China announced it has released a majority of Muslim detainees from their so-called "re-education" or "vocational training" camps. But U.S. officials are skeptical that that's true.
On Tuesday, one of China's top officials said in an announcement that an unspecified number of people are back in society and reunited with their families. China has been heavily criticized for its detention of Uighurs and other Muslim minorities in the western Xinjiang region. Human rights organizations around the world say China spies on the Uighurs, and have reportedly detained 1 million people. Multiple international news outlets have reported that people are put into labor camps, tortured and forced to renounce their faith.
But China says it's part of a crackdown on extremism, terrorism and a way to help others get their families out of poverty.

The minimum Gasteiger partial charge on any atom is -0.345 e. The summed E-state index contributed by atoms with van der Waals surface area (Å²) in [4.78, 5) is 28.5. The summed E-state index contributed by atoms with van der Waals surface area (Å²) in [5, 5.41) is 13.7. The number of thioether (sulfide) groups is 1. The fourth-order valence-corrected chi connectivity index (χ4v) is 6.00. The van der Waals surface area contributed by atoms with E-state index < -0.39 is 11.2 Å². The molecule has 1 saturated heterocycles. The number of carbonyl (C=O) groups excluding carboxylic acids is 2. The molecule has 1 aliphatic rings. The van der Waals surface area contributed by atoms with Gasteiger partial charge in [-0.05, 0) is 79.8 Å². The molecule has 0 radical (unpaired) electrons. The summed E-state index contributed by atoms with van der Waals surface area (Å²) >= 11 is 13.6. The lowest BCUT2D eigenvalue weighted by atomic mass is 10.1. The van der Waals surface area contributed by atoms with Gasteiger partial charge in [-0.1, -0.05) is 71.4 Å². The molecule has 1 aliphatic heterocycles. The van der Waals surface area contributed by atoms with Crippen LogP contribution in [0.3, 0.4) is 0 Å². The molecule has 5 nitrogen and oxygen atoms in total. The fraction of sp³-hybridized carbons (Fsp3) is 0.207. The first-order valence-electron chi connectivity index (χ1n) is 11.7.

The U.S. State Department said it's "unable to verify the vague claims made by senior Chinese officials regarding the release of those arbitrarily detained," and has called on China to allow the United Nations High Commissioner for Human Rights "unhindered and unmonitored access" into the camps to investigate. The department says, "China's repressive campaign in Xinjiang follows a long history of religious, linguistic, and cultural oppression."
The World Uyghur Congress also disputed China's announcement and urged "the international community to remain deeply skeptical of these statements, given China’s history of false claims about the internment camp system."